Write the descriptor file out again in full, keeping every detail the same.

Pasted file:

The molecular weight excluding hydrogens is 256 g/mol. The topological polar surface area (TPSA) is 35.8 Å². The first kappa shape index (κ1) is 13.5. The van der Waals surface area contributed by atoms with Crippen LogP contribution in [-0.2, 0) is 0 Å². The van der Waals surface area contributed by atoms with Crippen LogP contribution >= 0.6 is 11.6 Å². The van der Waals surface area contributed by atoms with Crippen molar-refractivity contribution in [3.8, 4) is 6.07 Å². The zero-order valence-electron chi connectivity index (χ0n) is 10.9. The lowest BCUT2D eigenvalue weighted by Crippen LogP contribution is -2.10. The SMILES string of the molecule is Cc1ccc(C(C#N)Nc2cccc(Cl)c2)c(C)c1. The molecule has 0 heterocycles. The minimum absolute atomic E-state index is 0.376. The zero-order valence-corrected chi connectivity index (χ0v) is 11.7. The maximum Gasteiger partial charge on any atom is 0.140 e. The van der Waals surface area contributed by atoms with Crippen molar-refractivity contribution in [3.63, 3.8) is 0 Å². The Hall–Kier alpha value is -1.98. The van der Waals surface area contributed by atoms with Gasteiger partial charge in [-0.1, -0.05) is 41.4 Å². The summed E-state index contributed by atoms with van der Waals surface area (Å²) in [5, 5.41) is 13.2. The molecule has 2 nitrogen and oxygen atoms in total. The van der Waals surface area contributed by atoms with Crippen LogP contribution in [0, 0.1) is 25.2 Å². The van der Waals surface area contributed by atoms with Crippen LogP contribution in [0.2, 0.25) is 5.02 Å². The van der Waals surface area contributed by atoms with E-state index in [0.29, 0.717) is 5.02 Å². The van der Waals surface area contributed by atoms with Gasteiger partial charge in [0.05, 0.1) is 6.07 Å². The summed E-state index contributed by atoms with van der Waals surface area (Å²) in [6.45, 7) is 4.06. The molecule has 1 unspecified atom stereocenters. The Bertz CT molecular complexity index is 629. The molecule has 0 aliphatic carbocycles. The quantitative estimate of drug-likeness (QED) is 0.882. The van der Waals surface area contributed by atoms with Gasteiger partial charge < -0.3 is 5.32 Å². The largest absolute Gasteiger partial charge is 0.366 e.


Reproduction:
The molecular weight excluding hydrogens is 256 g/mol. The topological polar surface area (TPSA) is 35.8 Å². The first kappa shape index (κ1) is 13.5. The van der Waals surface area contributed by atoms with Crippen LogP contribution in [-0.2, 0) is 0 Å². The van der Waals surface area contributed by atoms with Crippen LogP contribution >= 0.6 is 11.6 Å². The van der Waals surface area contributed by atoms with Crippen molar-refractivity contribution in [3.8, 4) is 6.07 Å². The zero-order valence-electron chi connectivity index (χ0n) is 10.9. The lowest BCUT2D eigenvalue weighted by Crippen LogP contribution is -2.10. The SMILES string of the molecule is Cc1ccc(C(C#N)Nc2cccc(Cl)c2)c(C)c1. The molecule has 0 heterocycles. The minimum absolute atomic E-state index is 0.376. The zero-order valence-corrected chi connectivity index (χ0v) is 11.7. The maximum Gasteiger partial charge on any atom is 0.140 e. The van der Waals surface area contributed by atoms with Crippen molar-refractivity contribution in [3.63, 3.8) is 0 Å². The Hall–Kier alpha value is -1.98. The van der Waals surface area contributed by atoms with Gasteiger partial charge in [-0.1, -0.05) is 41.4 Å². The summed E-state index contributed by atoms with van der Waals surface area (Å²) in [5, 5.41) is 13.2. The molecule has 2 nitrogen and oxygen atoms in total. The van der Waals surface area contributed by atoms with Crippen LogP contribution in [0, 0.1) is 25.2 Å². The van der Waals surface area contributed by atoms with Crippen LogP contribution in [0.2, 0.25) is 5.02 Å². The van der Waals surface area contributed by atoms with E-state index in [0.29, 0.717) is 5.02 Å². The van der Waals surface area contributed by atoms with Gasteiger partial charge in [0.05, 0.1) is 6.07 Å². The summed E-state index contributed by atoms with van der Waals surface area (Å²) in [6.45, 7) is 4.06. The molecule has 1 unspecified atom stereocenters. The Bertz CT molecular complexity index is 629. The molecule has 0 aliphatic carbocycles. The quantitative estimate of drug-likeness (QED) is 0.882. The van der Waals surface area contributed by atoms with Gasteiger partial charge < -0.3 is 5.32 Å². The largest absolute Gasteiger partial charge is 0.366 e.